Russia has left a rather lethal force on the border with Ukraine

PANAGYURISHTE, (BM) – In early April, when tensions between Russia and Ukraine rose sharply to the level of “war is inevitable,” the Kremlin managed to deploy nearly 150,000 troops within a week on the border between Russia and Ukraine.

Russian President Vladimir Putin has said that these are exercises of the Russian army and no question of any conflict with their neighbor. Yes, a few days later, Putin withdrew his troops in confirmation of his words.

But a source from the United States State Department said that despite the withdrawal of troops, Moscow had left nearly 80,000 Russian troops in the areas around the border with Ukraine. According to the sources, it is impressive that after Russia withdrew at least half of the soldiers, they left a large part of their ground weapons equipment in place. This raises doubts about their possible return; sources told the New York Times.

According to military analysts, the presence of these 80,000 troops currently in the area of ​​the Ukrainian border can be seen as a response to the ongoing Defender Europe exercise, which began this Tuesday. The practice includes a total of 28,000 troops from Europe and the United States. I.e., according to analysts, this is a kind of “muscle show” by the Kremlin.

Why is the situation dangerous at the moment?

If we exclude Ukraine from the equation and focus on the ongoing exercise of the United States and its allies in Europe, an unintentional downing of a plane could have dire consequences.

“For all of the deliberative strategy, there is a standing risk of things going wrong, signals being misinterpreted,” said Ian Lesser, vice president of the German Marshall Fund. “Someone could shoot an aircraft down. Something could happen.”

“They have retained a rather lethal force in the region and have only pulled back some forces,” Maj said. Gen. Michael S. Repass, a retired former commander of U.S. Special Operations forces in Europe, is now NATO’s special operations adviser to Ukraine.

“That tells me they may want to come back later when timing and circumstances are more advantageous to Russia,” General Repass said. “This will happen again.”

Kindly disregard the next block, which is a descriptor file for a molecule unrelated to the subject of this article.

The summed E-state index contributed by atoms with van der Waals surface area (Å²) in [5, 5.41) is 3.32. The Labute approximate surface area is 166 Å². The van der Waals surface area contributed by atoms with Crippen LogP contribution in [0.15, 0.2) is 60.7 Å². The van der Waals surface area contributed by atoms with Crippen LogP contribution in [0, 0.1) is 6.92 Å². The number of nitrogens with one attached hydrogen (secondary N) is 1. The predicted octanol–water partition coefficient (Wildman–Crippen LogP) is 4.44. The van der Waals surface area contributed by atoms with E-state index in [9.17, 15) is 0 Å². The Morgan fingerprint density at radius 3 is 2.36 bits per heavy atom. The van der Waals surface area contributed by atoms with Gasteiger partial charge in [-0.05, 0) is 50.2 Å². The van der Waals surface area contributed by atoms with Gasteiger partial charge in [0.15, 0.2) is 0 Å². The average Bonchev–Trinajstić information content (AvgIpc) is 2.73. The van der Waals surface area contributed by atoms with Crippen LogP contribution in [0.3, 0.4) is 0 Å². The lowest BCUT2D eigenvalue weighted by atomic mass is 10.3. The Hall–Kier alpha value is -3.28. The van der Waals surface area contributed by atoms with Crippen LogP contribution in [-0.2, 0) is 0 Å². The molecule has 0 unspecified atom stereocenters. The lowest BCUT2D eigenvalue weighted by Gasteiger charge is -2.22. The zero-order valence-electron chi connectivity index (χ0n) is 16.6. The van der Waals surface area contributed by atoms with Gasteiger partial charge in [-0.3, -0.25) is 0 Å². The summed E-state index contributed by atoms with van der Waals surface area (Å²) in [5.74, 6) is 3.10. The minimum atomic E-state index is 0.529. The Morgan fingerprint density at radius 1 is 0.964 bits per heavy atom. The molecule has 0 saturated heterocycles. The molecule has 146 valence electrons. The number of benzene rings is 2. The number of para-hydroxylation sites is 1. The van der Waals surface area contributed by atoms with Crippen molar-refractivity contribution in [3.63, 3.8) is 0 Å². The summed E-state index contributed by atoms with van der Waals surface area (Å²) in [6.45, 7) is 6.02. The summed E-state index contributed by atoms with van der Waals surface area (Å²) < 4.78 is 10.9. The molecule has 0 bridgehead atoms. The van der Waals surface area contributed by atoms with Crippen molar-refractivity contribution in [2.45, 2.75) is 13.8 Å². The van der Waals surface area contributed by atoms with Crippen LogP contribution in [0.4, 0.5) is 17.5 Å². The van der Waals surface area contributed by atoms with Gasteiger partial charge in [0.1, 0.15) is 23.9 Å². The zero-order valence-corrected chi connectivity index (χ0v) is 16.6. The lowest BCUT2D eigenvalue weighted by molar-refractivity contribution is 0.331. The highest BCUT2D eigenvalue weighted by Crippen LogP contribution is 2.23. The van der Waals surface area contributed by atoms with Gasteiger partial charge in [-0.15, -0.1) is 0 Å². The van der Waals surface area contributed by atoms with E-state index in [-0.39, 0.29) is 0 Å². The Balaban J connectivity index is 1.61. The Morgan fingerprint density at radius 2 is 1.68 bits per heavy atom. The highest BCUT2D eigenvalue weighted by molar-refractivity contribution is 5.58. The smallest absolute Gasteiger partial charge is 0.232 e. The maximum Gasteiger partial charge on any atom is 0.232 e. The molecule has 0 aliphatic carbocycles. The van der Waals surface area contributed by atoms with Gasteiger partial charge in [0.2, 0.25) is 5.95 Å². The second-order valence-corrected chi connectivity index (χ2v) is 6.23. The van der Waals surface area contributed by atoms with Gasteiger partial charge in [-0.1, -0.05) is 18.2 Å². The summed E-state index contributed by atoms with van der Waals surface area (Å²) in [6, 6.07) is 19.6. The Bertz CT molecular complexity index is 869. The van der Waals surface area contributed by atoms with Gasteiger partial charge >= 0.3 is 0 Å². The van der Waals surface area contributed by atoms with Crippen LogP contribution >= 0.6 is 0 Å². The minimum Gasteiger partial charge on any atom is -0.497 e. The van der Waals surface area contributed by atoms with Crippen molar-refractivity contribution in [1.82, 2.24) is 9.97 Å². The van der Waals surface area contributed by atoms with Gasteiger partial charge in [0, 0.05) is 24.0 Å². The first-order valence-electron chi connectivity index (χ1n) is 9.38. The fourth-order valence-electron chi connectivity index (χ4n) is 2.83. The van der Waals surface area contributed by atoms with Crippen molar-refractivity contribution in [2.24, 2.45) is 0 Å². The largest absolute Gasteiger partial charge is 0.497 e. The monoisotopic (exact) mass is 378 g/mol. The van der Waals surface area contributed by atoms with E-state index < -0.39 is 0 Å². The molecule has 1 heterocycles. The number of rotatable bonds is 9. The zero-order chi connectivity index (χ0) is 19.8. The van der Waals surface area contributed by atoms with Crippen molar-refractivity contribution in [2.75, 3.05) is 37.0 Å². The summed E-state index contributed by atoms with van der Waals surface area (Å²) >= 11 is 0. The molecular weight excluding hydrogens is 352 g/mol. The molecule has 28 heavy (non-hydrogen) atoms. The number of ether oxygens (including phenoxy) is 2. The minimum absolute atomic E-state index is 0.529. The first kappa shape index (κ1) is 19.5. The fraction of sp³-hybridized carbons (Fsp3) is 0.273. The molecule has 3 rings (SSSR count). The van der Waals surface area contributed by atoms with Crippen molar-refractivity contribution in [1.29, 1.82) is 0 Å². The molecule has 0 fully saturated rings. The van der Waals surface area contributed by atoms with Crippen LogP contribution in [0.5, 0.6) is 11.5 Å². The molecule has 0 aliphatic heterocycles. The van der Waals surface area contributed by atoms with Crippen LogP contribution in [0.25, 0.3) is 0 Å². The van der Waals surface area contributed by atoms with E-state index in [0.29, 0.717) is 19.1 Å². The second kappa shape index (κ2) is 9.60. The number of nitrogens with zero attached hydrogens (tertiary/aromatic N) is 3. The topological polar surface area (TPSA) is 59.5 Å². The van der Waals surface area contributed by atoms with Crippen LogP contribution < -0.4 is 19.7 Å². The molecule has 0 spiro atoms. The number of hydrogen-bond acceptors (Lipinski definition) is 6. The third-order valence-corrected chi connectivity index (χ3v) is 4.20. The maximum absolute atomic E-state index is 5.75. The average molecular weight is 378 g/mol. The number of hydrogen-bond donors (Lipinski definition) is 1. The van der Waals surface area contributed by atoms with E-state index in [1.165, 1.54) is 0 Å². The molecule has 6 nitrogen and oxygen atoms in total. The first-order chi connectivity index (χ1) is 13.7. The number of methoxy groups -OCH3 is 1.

Is it possible for Russia to try to achieve something else?

This question is asking by some American military analysts, who are closely following both Europe’s policy toward Moscow and the Ukrainian issue. According to them, with such maneuvers during the crisis and exercise, Moscow tries to show Ukraine the inability of the West to stop Russia.

Putin may have met this goal. The West has imposed economic sanctions on Russia but has not yet agreed on Ukraine’s accession to NATO. Thus, the power of Kyiv is not what the Ukrainians want.

Take, for example, the water problem in Crimea. Ukraine imposed this “water regime” on the peninsula in 2017. What will happen if the Russians consider that he has come to solve this problem by invading more controlled territory than Ukraine? Won’t this water control be relaxed? Moscow has more than once played with the borders of its neighbors or partners.

Experts believe that despite the real threat of the water problem being solved in this way, Moscow will not do so.

There is tension. Ukraine has already taken protective measures

Ukrainian authorities have equipped about 400km of anti-tank trenches on the border with Russia as part of the so-called Wall project. This was announced on Wednesday by the head of the State Border Service of the country, Sergei Deineko. “Throughout work, about 400 km of an anti-tank trench, 70 km of barbed wire, and 100 km of the metal fence have been equipped,” he said in an interview with RBC-Ukraine.

Former Ukrainian Prime Minister Arseniy Yatsenyuk presented the Wall project in 2014 as a line of fortifications on the 2,000-kilometer border with Russia. The work expects to complete in six months, but the deadlines were extended first to 2018, then to 2021, and 2025.


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